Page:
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Gaëtan Leblay

Managing Director, Janssen UK & Ireland

COVID-19 has propelled the rise of digitalisation – but how can our personal data help to improve patient outcomes today and shape the future of healthcare tomorrow?

The last year has seen a staggering 6,500% increase[i] in the number of healthcare professionals recommending digital health tools to their patients; 99% of GP surgeries have moved to offer video consultations; and over four million people have downloaded the ZOE COVID Symptom Study app to actively share their symptoms in real time.[ii]

Those who may have given little thought to the value of their own health data previously, are now seeing its power first-hand in the fight against COVID-19. This information has helped to identify patterns and trends, highlight at-risk populations and inform the Government’s response. As we look ahead, data is already establishing itself as a core driver in shaping the future of healthcare.

While this rise in public awareness is hugely beneficial, there is still much to be done to help people understand why their personal health data is so vital and importantly, provide assurances regarding how it will be used and what safeguarding and governance measures are in place.

Data security

Arguably, there is no sector that better understands the need for transparency than the healthcare industry, where there are clear parallels between protecting patients and their data. Safety will always be our watchword; the challenge is therefore not so much in the doing, but in showing how and why it is being done.

Digital literacy can be addressed through improved access and education, but trust is a far trickier commodity. It takes time to build confidence and this can only truly be achieved through transparent practices and consistent delivery. The way that we use health data is key– it must be unfailingly ethical and highly respectful of an individual’s privacy.

Those who may have given little thought to the value of their own health data previously, are now seeing its power first-hand in the fight against COVID-19.

While personal health apps, clinical studies and electronic health records (EHRs) are very useful, hurdles often lie in the lack of interoperability between the data holding systems, and the fact that data collection isn’t standardised. Nonetheless, these factors have not impaired the benefits that data is already demonstrating in healthcare. We see a breadth of positive adaptations already appearing through personalisation, accessibility and immersive technologies aiding patient care. This should only increase with time and expand to positively impact patients, healthcare delivery and the economy as we follow this data movement.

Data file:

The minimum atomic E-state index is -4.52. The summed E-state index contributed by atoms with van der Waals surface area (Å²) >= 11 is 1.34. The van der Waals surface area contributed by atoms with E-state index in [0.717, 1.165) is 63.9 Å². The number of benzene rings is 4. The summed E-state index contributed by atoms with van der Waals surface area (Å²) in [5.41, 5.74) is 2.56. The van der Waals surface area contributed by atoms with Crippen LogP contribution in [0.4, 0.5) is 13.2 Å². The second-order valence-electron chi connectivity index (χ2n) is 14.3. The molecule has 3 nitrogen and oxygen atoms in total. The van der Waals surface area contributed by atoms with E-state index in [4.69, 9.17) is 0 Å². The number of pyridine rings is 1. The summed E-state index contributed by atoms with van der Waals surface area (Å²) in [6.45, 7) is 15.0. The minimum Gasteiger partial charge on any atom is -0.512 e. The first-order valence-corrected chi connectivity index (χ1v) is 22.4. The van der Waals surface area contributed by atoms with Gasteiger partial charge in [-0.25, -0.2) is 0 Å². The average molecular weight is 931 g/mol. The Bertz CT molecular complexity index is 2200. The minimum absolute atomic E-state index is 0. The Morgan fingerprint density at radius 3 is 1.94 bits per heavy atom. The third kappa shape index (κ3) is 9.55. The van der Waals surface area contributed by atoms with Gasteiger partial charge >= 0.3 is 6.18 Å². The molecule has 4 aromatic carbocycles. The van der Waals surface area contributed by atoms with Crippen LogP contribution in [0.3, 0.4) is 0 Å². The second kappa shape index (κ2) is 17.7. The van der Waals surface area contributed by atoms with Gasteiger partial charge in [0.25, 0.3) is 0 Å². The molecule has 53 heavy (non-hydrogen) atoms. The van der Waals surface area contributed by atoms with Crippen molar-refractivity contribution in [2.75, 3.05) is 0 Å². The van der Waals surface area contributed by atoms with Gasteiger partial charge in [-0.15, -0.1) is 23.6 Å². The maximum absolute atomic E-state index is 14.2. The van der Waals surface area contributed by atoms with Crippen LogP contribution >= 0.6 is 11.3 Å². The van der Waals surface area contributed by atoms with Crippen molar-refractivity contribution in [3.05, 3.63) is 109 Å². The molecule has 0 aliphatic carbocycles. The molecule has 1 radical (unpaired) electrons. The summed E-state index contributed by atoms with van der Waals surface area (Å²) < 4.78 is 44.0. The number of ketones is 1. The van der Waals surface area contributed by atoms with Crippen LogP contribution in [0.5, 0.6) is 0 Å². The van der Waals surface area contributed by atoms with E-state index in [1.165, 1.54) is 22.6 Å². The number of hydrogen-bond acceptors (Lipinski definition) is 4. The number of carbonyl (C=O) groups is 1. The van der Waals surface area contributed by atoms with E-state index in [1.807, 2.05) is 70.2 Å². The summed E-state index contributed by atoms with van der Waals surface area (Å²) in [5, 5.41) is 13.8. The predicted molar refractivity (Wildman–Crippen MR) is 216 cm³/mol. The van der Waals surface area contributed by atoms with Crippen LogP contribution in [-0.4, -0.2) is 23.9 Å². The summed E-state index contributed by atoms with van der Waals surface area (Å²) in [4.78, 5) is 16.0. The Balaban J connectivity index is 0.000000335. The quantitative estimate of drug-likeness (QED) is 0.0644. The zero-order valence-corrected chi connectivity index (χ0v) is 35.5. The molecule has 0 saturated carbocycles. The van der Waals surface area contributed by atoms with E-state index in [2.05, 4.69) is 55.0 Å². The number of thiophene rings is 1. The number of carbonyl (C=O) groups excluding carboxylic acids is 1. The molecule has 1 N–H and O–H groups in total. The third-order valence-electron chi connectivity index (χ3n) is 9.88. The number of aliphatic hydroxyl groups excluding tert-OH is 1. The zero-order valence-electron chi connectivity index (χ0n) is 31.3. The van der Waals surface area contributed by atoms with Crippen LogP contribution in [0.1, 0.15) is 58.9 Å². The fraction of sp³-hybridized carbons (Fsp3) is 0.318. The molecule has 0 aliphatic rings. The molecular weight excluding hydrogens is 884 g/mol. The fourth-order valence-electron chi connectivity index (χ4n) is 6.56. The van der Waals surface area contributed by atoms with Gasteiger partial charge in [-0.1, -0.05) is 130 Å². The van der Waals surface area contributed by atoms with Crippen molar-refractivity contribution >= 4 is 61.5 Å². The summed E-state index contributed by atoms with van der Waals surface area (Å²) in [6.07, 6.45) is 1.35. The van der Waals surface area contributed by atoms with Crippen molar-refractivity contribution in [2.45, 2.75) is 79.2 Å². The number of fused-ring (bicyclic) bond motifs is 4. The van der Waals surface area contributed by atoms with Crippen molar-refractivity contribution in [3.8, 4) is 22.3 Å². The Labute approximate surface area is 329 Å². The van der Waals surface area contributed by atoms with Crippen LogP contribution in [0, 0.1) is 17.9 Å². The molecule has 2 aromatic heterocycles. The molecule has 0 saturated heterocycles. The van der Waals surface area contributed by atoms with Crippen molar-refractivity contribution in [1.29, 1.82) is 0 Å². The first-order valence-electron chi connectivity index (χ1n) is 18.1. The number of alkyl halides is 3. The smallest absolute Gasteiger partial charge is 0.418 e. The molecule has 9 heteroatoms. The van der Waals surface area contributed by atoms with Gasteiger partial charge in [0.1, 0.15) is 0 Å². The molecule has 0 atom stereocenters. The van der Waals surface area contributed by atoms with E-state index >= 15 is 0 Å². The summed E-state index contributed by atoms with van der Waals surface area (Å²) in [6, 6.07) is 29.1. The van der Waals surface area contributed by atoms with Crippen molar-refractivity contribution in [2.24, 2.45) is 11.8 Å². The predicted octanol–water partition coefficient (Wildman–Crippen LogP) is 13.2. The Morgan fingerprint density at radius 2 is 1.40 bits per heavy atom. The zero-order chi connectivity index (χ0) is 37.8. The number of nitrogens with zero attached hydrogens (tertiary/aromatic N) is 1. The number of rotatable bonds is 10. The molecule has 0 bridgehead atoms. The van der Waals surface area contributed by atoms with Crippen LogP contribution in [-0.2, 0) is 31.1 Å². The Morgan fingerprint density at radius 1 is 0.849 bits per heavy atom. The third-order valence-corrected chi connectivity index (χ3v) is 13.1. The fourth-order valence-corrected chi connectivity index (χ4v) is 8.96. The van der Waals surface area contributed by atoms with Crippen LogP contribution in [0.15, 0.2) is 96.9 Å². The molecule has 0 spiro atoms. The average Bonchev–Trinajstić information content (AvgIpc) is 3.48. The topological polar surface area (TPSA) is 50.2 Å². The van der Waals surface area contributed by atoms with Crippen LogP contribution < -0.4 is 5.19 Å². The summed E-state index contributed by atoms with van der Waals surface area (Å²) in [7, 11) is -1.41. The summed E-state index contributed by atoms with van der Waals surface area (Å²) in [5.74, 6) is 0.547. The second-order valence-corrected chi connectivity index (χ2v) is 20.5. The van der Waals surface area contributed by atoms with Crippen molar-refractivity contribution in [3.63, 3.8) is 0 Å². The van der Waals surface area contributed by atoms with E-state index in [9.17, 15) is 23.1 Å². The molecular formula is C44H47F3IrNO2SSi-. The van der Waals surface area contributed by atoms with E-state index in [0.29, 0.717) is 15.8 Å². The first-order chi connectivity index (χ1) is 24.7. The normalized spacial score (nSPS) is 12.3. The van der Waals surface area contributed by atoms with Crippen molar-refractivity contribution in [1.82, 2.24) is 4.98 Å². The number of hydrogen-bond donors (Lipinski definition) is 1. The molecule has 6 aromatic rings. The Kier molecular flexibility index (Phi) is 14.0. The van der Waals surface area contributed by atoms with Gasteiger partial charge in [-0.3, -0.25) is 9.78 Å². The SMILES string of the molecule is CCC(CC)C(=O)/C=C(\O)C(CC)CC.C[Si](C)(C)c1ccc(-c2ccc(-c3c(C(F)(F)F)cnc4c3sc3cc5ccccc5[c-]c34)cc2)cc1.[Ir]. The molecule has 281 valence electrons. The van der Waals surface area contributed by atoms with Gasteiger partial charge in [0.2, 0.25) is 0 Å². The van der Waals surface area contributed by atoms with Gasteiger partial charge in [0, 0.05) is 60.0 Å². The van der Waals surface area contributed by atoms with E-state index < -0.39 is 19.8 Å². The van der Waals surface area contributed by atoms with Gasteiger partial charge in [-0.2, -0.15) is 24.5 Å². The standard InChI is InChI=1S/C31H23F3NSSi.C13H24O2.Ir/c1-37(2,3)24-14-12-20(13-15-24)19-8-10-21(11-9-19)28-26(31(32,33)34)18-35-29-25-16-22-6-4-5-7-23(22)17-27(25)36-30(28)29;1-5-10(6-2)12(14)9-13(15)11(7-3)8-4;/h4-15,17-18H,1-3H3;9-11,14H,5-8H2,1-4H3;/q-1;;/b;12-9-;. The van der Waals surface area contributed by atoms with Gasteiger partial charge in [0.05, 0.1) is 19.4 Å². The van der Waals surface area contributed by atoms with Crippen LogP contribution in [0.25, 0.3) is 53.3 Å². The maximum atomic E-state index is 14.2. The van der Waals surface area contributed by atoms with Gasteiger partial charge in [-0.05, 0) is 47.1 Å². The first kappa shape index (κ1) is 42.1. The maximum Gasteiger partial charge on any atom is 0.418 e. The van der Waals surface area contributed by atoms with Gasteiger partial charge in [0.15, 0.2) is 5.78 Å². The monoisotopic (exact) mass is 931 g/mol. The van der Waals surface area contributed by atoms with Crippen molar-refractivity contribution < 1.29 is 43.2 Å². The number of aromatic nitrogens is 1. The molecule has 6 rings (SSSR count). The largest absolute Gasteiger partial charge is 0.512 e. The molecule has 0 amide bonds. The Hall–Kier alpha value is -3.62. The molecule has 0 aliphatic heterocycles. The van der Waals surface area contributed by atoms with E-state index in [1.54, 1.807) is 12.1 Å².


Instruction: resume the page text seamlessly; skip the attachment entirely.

Last month the Government unveiled a project that will focus on more efficient and safe uses of health data for research and analysis.[iii] At Janssen, the Pharmaceutical Companies of Johnson & Johnson, we’re already partnering on programmes to help tackle this, including a Europe-wide collaboration with the Innovative Medicines Initiative, aiming to increase access to quality real-world data by finding ways to reduce the variables in study design and data analysis. We’re also leading on the European Health Data and Evidence Network project, which seeks to harmonise an impressive ~100 million EHRs into a large-scale useable network.

What’s next?

COVID-19 has ignited a revolutionary approach to healthcare and provided opportunities to harness the value of data like never before.

At Janssen, we are embarking on a digital transformation journey to accelerate our capabilities in this space. Building on our partnerships and expertise to ensure that the data patients entrust to us can be used to genuinely advance healthcare – from the development of innovative therapies to the delivery of patient care.

That said, it is the responsibility of the Government and industry alike to nurture public trust in the value of health data and digitalisation. Only by doing so will we build towards a healthcare system that is resilient enough to meet our needs today and flexible enough to face tomorrow.

March 2021 | EM-55115
This article has been sponsored and developed by Janssen-Cilag Limited.

[i] COVID-19 Response. ORCHA. Available at: ORCHA – NHS Innovation Accelerator (nhsaccelerator.com) [last accessed March 2021]
[ii] ZOE. About the COVID Symptom Study. 2021. Available at: https://covid.joinzoe.com/about [last accessed March 2021]
[iii] GOV.UK. Research and Innovation in health and social care. 2021. Available at: New review into use of health data for research and analysis – GOV.UK (www.gov.uk) [last accessed March 2021]

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